The Quest for Gold in the Foreign Language Classroom

by | Dec 7, 2022 | Uncategorized | 0 comments

Most are familiar with Mark Twain’s quote: “all that glitters is not gold.”

Mr. Ballou said I could go further than that, and lay it up among my treasures of knowledge, that nothing that glitters is gold. So, I learned then, once for all, that gold in its native state is but dull, unornamental stuff, and that only low-born metals excite the admiration of the ignorant with an ostentatious glitter.


However, like the rest of the world, I still go on underrating men of gold and glorifying men of mica. Commonplace human nature cannot rise above that.”

From Mark Twain’s “roughing It” (1872)

 The Deep Dig

The above quote and response by the character Ballou captured my attention in the Notable Quotable section of the Wall Street Journal (2013). Now, as then, it still resonates within me. I can relate my foreign language teaching experience to its moral and philosophical lesson.

For example, though honorable and representative of best-in-class effort, it is hardly enough for me to shine bright in the ranks of graduates from the Michigan State University, Master of Arts in Foreign Language Teaching, (MAFLT) program. I covet the accomplishments of fellow Japanese language teachers, whose Advanced or Superior proficiency levels will outshine and exert influence for which I am still working to attain.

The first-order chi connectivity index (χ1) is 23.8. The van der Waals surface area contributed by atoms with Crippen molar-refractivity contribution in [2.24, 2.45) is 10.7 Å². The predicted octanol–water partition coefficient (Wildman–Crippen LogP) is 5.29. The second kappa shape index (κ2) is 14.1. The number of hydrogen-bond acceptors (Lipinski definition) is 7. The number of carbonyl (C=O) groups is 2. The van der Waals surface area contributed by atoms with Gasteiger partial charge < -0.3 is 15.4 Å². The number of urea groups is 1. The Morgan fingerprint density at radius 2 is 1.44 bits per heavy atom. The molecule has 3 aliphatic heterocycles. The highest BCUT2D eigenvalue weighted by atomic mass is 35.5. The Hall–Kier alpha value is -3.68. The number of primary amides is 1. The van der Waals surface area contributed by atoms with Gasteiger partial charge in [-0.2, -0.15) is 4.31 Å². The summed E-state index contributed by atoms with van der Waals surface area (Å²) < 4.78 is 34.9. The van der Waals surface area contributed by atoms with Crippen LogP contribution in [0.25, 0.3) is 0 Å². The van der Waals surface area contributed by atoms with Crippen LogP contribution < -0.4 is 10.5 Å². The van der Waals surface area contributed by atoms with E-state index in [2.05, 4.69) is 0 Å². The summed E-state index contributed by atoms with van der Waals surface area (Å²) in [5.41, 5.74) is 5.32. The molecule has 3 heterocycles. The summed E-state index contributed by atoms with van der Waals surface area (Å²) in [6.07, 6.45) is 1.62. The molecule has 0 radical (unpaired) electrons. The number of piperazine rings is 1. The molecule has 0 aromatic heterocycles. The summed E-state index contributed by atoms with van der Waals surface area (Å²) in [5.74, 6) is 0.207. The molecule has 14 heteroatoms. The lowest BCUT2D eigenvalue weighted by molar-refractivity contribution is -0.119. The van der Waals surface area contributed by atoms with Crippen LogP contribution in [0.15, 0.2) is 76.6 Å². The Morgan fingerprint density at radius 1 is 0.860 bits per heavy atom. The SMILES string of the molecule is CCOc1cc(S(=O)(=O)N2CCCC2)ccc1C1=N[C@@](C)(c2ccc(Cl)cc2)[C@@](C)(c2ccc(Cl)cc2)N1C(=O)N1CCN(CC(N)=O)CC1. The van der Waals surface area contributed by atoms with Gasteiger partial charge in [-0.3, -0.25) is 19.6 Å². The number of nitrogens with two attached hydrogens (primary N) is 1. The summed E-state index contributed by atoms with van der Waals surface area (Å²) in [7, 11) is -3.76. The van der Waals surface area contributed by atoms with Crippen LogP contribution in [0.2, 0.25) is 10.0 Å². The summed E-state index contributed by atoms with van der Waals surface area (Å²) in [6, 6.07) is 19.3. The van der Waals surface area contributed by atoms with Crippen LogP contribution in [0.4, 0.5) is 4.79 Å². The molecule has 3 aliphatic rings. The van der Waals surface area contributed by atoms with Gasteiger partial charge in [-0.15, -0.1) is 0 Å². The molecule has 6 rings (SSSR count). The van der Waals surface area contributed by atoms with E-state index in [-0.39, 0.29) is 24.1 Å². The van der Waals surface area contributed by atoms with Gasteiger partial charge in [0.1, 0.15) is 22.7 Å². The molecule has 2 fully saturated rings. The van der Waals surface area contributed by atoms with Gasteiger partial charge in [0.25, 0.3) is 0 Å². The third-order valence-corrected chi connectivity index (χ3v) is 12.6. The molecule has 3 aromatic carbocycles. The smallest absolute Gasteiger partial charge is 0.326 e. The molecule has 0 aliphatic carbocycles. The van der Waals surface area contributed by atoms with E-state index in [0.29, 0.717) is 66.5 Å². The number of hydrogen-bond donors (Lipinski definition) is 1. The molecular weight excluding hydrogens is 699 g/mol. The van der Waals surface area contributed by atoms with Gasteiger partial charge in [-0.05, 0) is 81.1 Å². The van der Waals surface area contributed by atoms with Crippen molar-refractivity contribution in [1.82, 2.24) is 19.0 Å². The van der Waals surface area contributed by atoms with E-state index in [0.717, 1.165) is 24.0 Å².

Most importantly, language teachers not only attain and instill the quest for high performance and language proficiency, but we also teach target language culture, which temper our student and build character. They find brilliance within themselves. I experience a richness in language teaching and learning that can only be mined, which means digging to great depths in pedagogical skills through personal development and life-long learning.

Finding the Hidden Nugget

My goal to become a great teacher can be compared to digging well beneath the surface of language teaching glitter. I seek to serve the underserved communities that have disproportionately low numbers of students with exposure to Japanese language and culture. Language teaching is a painstaking labor, even with the ideal student and environment. In my “gold mining” analogy: climbing mountains, carrying tools and resources, like picks, shovels, and blasting twine and fuse, I “[strive] with might and main” to reach the disadvantaged, bring the best out of each student, and motivate them through their learning experience. There is a hidden nugget in every language learner, waiting to shine.


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